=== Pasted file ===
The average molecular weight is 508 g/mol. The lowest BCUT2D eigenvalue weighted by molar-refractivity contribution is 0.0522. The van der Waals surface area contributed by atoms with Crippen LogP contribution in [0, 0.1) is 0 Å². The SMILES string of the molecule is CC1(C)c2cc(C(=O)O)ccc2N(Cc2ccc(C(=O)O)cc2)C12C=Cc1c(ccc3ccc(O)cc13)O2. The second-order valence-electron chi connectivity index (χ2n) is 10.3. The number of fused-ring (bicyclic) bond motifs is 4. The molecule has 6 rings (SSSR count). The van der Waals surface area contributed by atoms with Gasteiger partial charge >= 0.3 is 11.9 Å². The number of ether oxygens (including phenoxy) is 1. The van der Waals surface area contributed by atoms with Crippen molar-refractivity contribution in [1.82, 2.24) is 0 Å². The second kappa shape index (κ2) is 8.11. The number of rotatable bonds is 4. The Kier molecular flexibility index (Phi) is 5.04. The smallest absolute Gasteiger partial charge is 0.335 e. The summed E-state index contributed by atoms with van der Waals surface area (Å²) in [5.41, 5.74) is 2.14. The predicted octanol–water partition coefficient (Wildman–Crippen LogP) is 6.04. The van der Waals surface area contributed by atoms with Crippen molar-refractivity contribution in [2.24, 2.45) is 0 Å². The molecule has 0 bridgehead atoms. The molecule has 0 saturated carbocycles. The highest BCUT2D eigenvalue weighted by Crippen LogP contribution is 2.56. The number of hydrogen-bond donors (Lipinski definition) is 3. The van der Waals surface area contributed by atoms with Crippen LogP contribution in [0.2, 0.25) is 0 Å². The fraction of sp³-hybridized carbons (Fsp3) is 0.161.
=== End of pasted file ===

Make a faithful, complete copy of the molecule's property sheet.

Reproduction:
The average molecular weight is 508 g/mol. The lowest BCUT2D eigenvalue weighted by molar-refractivity contribution is 0.0522. The van der Waals surface area contributed by atoms with Crippen LogP contribution in [0, 0.1) is 0 Å². The SMILES string of the molecule is CC1(C)c2cc(C(=O)O)ccc2N(Cc2ccc(C(=O)O)cc2)C12C=Cc1c(ccc3ccc(O)cc13)O2. The second-order valence-electron chi connectivity index (χ2n) is 10.3. The number of fused-ring (bicyclic) bond motifs is 4. The molecule has 6 rings (SSSR count). The van der Waals surface area contributed by atoms with Gasteiger partial charge >= 0.3 is 11.9 Å². The number of ether oxygens (including phenoxy) is 1. The van der Waals surface area contributed by atoms with Crippen molar-refractivity contribution in [1.82, 2.24) is 0 Å². The second kappa shape index (κ2) is 8.11. The number of rotatable bonds is 4. The Kier molecular flexibility index (Phi) is 5.04. The smallest absolute Gasteiger partial charge is 0.335 e. The summed E-state index contributed by atoms with van der Waals surface area (Å²) in [5.41, 5.74) is 2.14. The predicted octanol–water partition coefficient (Wildman–Crippen LogP) is 6.04. The van der Waals surface area contributed by atoms with Crippen molar-refractivity contribution in [2.24, 2.45) is 0 Å². The molecule has 0 bridgehead atoms. The molecule has 0 saturated carbocycles. The highest BCUT2D eigenvalue weighted by Crippen LogP contribution is 2.56. The number of hydrogen-bond donors (Lipinski definition) is 3. The van der Waals surface area contributed by atoms with Crippen LogP contribution in [0.2, 0.25) is 0 Å². The fraction of sp³-hybridized carbons (Fsp3) is 0.161.